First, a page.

I am a Hilton HHonors Gold member, but that doesn’t usually generate special treatment, and I certainly didn’t walk around the property with GOLD tattooed on my forehead. Every employee I encountered was upbeat and welcoming; this even extended to when I was leaving the property. Sitting in the lobby near the front window so I could see my ride arrive, an employee approached and asked if I’d like a bottle of water or a coffee while I waited. Amazing.
The hotel itself is what you’d expect from an Embassy Suites: suite-style rooms arranged in a courtyard fashion, free breakfast and “Manager’s Reception.” My room was clean and well stocked with towels and extra coffee packets for the coffeemaker. Free internet access.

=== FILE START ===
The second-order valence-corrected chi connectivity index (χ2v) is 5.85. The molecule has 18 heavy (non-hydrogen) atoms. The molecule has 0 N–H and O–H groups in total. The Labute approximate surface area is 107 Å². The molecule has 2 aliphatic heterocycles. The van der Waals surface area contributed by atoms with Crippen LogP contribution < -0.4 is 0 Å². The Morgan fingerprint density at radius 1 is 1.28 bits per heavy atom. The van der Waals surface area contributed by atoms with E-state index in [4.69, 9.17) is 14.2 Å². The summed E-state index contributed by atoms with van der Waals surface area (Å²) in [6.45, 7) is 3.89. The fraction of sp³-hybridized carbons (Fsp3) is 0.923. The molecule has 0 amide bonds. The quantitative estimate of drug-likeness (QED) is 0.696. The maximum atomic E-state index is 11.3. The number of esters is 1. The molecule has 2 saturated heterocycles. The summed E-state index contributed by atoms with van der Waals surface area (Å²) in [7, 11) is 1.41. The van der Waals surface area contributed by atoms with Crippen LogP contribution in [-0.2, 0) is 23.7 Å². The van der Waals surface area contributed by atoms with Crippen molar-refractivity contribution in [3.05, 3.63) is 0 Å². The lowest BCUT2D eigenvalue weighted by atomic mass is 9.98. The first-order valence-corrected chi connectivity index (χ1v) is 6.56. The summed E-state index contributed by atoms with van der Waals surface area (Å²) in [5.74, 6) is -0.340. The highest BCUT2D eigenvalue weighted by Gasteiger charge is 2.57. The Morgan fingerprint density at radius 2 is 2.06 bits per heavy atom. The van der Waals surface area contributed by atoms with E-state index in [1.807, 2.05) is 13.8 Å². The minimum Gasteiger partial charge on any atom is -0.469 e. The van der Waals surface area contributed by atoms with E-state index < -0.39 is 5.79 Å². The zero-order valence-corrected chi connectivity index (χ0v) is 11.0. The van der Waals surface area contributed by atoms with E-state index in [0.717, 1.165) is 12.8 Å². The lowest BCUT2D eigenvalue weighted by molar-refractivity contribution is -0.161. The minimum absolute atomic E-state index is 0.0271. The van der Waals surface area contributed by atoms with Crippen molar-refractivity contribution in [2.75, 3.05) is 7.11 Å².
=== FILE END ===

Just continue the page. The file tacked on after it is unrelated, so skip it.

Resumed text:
If you’re going to be in Lubbock and need a hotel recommendation, now you’ve got it.
Embassy Suites Lubbock
5215 South Loop 289, Lubbock, Texas, 79424
USA TEL: 1-806-771-7000
Other than being a Hilton HHonors member, I have no connection to Embassy Suites or Hilton.
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If you ever find yourself on the road and forgot to pack shaving cream, lather up with some hand soap and use the conditioner provided by the hotel:
This week I’m on the road and somehow lost or didn’t pack my (small) bottle of Shave Secret, so I had to go this route; it works great!! Also, if you somehow manage to forget your razor, ask your hotel for one of those emergency baggies they have for stranded travelers – they usually include a cheap plastic razor.
Have you discovered any improvised ways of dealing with stuff you’ve forgotten to pack? If yes, please comment.